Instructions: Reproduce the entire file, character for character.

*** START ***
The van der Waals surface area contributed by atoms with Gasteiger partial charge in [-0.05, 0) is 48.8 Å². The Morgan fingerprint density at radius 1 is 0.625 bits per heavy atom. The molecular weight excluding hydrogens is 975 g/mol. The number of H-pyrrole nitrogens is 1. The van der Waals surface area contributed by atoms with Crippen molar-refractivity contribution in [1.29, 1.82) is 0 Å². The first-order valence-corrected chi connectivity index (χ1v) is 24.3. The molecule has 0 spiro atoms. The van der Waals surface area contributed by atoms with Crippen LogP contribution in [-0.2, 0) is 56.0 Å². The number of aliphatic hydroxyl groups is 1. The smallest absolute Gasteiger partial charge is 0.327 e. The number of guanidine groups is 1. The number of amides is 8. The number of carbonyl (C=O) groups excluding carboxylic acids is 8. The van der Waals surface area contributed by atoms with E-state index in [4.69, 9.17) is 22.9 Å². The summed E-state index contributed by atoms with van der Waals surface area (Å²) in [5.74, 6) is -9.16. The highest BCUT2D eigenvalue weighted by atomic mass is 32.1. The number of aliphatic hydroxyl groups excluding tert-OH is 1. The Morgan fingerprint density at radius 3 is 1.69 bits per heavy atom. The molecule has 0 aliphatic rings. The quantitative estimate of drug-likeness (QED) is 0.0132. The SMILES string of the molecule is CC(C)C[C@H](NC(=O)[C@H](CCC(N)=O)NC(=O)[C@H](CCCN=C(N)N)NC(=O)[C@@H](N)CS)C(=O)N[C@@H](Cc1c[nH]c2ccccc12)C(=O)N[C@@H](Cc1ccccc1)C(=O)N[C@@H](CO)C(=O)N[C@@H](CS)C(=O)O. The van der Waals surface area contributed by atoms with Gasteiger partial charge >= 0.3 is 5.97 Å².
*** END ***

The van der Waals surface area contributed by atoms with Gasteiger partial charge in [-0.05, 0) is 48.8 Å². The Morgan fingerprint density at radius 1 is 0.625 bits per heavy atom. The molecular weight excluding hydrogens is 975 g/mol. The number of H-pyrrole nitrogens is 1. The van der Waals surface area contributed by atoms with Crippen molar-refractivity contribution in [1.29, 1.82) is 0 Å². The first-order valence-corrected chi connectivity index (χ1v) is 24.3. The molecule has 0 spiro atoms. The van der Waals surface area contributed by atoms with Crippen LogP contribution in [-0.2, 0) is 56.0 Å². The number of aliphatic hydroxyl groups is 1. The smallest absolute Gasteiger partial charge is 0.327 e. The number of guanidine groups is 1. The number of amides is 8. The number of carbonyl (C=O) groups excluding carboxylic acids is 8. The van der Waals surface area contributed by atoms with E-state index in [4.69, 9.17) is 22.9 Å². The summed E-state index contributed by atoms with van der Waals surface area (Å²) in [5.74, 6) is -9.16. The highest BCUT2D eigenvalue weighted by atomic mass is 32.1. The number of aliphatic hydroxyl groups excluding tert-OH is 1. The Morgan fingerprint density at radius 3 is 1.69 bits per heavy atom. The molecule has 0 aliphatic rings. The quantitative estimate of drug-likeness (QED) is 0.0132. The SMILES string of the molecule is CC(C)C[C@H](NC(=O)[C@H](CCC(N)=O)NC(=O)[C@H](CCCN=C(N)N)NC(=O)[C@@H](N)CS)C(=O)N[C@@H](Cc1c[nH]c2ccccc12)C(=O)N[C@@H](Cc1ccccc1)C(=O)N[C@@H](CO)C(=O)N[C@@H](CS)C(=O)O. The van der Waals surface area contributed by atoms with Gasteiger partial charge >= 0.3 is 5.97 Å².